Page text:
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What is your opinion on hydroxyurea in elementary age children with Sickle Cell SD?
Hydroxyurea has been used medically in the United States since 1967 when it was approved by the FDA for some types of cancer. The side effects are well known due to use as an antineoplastic medication. Although other medications are known increase fetal hemoglobin hydroxyurea was chosen to be studied in sickle cell disease due to the fact that it is an oral medication and has been used for decades and has mild side effects that are reversible when the medication is stopped. The dosages that cause toxicity are well known.
In 1984 the first study of this medication to treat sickle cell disease was initiated. It was given to adults with sickle cell disease as a double-blind, placebo controlled trial (some patients were given hydroxyurea and some were given a pill that did not contain hydroxyurea, neither the patients nor the doctors knew who was getting the hydroxyurea). At the end of the study it was shown that hydroxyurea decreased episodes of acute chest syndrome and pain by about 50% in the hydroxyurea arm. These patients continue to be studied for side effects and benefit. In the most recent publication it was reported that even people who stopped taking hydroxyurea or were taking it intermittently had increased survival compared to people who had never taken hydroxyurea. Though there is the possibility of cancer being caused by hydroxyurea it has not been seen in this or other large studies of hydroxyurea for other diseases. Either hydroxyurea does not cause cancer in the doses given or the incidence is so low that it cannot be detected at these doses in the studies that have been done. In animal studies where very high doses have been given toxicity has been seen, but these are doses never given in medical practice.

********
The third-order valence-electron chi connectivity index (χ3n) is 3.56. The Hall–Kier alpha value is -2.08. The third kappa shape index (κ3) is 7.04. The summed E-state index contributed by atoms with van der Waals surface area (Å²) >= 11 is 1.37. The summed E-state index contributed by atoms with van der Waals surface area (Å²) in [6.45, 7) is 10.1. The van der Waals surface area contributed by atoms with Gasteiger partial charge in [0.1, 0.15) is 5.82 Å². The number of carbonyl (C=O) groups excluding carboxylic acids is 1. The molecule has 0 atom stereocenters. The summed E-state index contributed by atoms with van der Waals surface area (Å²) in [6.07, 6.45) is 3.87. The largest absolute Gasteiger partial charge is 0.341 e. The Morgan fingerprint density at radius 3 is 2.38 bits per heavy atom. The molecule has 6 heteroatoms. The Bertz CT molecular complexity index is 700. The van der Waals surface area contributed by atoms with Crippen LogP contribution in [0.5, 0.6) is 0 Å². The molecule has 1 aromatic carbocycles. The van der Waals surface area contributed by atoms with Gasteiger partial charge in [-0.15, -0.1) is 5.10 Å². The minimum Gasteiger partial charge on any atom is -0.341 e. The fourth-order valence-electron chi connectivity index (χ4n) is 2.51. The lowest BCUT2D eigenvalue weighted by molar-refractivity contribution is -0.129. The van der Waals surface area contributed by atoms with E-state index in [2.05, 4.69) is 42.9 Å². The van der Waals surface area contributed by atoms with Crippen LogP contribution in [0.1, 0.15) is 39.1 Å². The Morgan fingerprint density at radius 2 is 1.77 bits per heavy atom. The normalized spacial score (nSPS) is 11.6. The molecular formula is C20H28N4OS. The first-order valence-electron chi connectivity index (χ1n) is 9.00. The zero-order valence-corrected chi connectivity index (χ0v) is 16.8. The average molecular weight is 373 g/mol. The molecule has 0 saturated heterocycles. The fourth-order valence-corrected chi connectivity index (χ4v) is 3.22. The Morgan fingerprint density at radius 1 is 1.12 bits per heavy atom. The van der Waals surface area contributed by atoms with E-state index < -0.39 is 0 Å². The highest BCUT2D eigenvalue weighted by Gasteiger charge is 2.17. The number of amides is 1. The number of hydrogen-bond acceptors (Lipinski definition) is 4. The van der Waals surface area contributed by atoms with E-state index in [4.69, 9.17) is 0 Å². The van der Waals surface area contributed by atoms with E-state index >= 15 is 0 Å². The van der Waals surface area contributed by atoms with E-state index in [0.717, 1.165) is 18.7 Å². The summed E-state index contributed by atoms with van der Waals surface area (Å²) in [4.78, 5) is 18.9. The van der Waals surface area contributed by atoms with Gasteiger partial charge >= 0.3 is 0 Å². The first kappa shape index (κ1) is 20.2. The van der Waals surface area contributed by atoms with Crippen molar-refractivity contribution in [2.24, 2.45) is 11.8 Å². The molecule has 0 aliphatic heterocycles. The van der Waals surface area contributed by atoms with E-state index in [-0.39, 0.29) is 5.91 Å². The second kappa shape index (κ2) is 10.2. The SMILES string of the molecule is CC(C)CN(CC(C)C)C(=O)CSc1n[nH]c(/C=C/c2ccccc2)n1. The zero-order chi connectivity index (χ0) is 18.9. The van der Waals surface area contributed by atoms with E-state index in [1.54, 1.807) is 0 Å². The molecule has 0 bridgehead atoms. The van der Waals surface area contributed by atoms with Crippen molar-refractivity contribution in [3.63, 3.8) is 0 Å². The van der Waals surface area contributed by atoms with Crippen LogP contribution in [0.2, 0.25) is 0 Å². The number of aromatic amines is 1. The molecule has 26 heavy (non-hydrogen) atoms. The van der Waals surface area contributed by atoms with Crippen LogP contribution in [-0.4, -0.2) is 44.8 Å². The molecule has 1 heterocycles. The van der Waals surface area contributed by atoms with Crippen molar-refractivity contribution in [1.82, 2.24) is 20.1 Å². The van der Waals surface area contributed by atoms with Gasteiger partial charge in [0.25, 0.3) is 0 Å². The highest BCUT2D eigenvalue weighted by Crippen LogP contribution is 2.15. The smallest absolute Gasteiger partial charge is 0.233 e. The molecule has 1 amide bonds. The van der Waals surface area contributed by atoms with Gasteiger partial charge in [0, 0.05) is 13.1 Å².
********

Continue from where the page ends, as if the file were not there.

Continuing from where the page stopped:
What about children? The reason the FDA has not approved hydroxyurea for use in children is there has never been a study like the adult study to show that it is effective in a double blind study. Why? Hydroxyurea is effective and doctors feel it would be unethical to do such a study just to prove a known fact. All the studies in children have been to determine safety for use in children. The youngest children to receive hydroxyurea have been about two and a half years old. Hydroxyurea has not been found to have any negative side effects or different side effects than those seen in adults. It is considered safe when given to children at the doses currently used to treat sickle cell disease and the children are monitored by a physician familiar with the use of this medication, usually a hematologist.
I think hydroxyurea is safe and effective for children, even young children. There is controversy, for me, as to the dose given. I have always felt that this is a medication that will be given for the lifetime of the child and the lowest effective dose is the best dose, not the Maximum Tolerated Dose (MTD), with an exception. This dose is usually about 25 mg/kg/day. The maximum dose is considered to be 35 mg/kg/day. I have seen good results with a low incidence of side effects at the lower dose. There is a study in another country (India) were doses of 10 mg/kg/day were seen as effective in reducing symptoms of sickle cell disease.
What about a recent study that showed you could stop transfusions for stroke risk (abnormal TCD) in some children (TwITCH Study) and use hydroxyurea to decrease stroke risk? In this case, since the risk benefit favors using a higher dose of hydroxyurea, I would use the MTD for this indication.
The effect of hydroxyurea is greater than just increasing fetal hemoglobin, it is too much to give this information here. You can ask your healthcare provider for that information.
BOTTOM LINE: Hydroxyurea is a safe, effective, and an underutilized medication in sickle cell disease. Always look at the risk-benefit of medications and treatments in medicine. The risk of hydroxyurea is low, the benefit is high. This is a decision to be made with your healthcare provider. Hydroxyurea must be monitored on a regular basis, your healthcare provider must be familiar with the use of this medication in children.
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